In Debunking Weighting Misperceptions, our first post in the weighting data mini-series, we reviewed the benefits of weighting and debunked misconceptions. Now, we review how to appropriately weight and evaluate the weighting scheme.
When considering weighting it is important to consult a marketing scientist. The Lightspeed data processing team can escalate questions about weighting to the appropriate resources. The marketing scientist can:
- Determine if weighting is really necessary. In some cases, there may be skews in the data, but it is on a variable that doesn’t impact key measures so weighting won’t change the business decisions.
- Advise on the appropriateness of weighting small sample sizes. When sample sizes are small there is less stability in the weights.
- Raise cautions around extremely unbalanced samples. Weighting is not a good option when imbalances are large. A general rule of thumb is that weighting should not be used to increase the proportion of a sub-group more than double or decrease it by more than half.
- Help develop the weighting scheme by identifying the appropriate variables, breaks, and target quotas to use. Just as it is important to accurately profile the target population for survey quotas the same is also true for weights. An inaccurate profile will result in weighted data that may not be representative of the target and may lead to incorrect business decisions.
- Examine the weighting diagnostics to make sure they meet certain criteria and there is no need for adjustments.
It is extremely important to evaluate the weighting scheme to make sure it is valid and does not violate any statistical rules. To do this first the weighting efficiency is evaluated by comparing the effective base size to the original base size. An effective base size is used to reduce the likelihood of the statistics producing significant results simply because the weighting has made adjustments to the data. There are no hard and fast rules for weighting efficiency because it always depends on the circumstances of the weighting, however, any time the effective base size is less than 70% of the original base size the weighting should be carefully examined. If necessary, the number of weighting variables or breaks might be reduced to increase the weighting efficiency.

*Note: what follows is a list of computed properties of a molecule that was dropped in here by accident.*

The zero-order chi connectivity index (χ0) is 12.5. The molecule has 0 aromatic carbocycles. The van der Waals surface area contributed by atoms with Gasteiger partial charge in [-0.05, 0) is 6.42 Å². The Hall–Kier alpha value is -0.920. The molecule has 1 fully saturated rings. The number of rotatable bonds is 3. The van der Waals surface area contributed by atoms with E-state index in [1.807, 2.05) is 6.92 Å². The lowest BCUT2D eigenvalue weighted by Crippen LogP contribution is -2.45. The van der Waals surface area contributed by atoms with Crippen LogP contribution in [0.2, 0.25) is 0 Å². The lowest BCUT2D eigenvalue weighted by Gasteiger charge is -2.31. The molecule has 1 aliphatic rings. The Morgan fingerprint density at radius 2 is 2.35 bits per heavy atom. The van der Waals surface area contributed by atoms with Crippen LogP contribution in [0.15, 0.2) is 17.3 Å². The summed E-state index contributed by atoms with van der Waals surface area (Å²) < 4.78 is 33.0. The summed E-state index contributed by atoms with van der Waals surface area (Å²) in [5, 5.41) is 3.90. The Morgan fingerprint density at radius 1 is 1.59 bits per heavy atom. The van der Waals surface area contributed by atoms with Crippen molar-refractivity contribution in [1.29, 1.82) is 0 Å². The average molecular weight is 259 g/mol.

In addition to weighting efficiency, it is also important to look at the actual size of the weights. There are several basic rules:
- No weights should be above 5.0. If there are just a few weights above 5.0 then the weights should be capped at 5.0. If there are many weights above 5.0 then the weighting scheme needs to be reevaluated.
- The percent of respondents with weights 2.0 or greater should not exceed 10% of original base and/or when weighted those with weights of 2.0 or greater should not exceed 30% of the effective base.
- The average weight for outliers (weights of 2.0 or greater) should not exceed 3.0.
- Any weights close to zero (less than .01) suggests there is something wrong with the choice of variables to weight on and the weighting scheme should be reexamined.
After the weighting scheme passes the statistical validity tests mentioned above, the weighted data needs to be examined. First, make sure that the weighting has the desired effect on demos and habits. Second, key measures should be carefully examined to understand if absolute and relative results have changed due to the weighting.
Remember, weighting is no replacement for appropriate sampling, but it can be extremely beneficial for research by making the sample more representative of the target population, adjusting for varying response rates, comparing across samples, reducing sample costs and assuring a representative sample. Following the rules outlined above will help assure a quality weighting scheme and correct business decisions.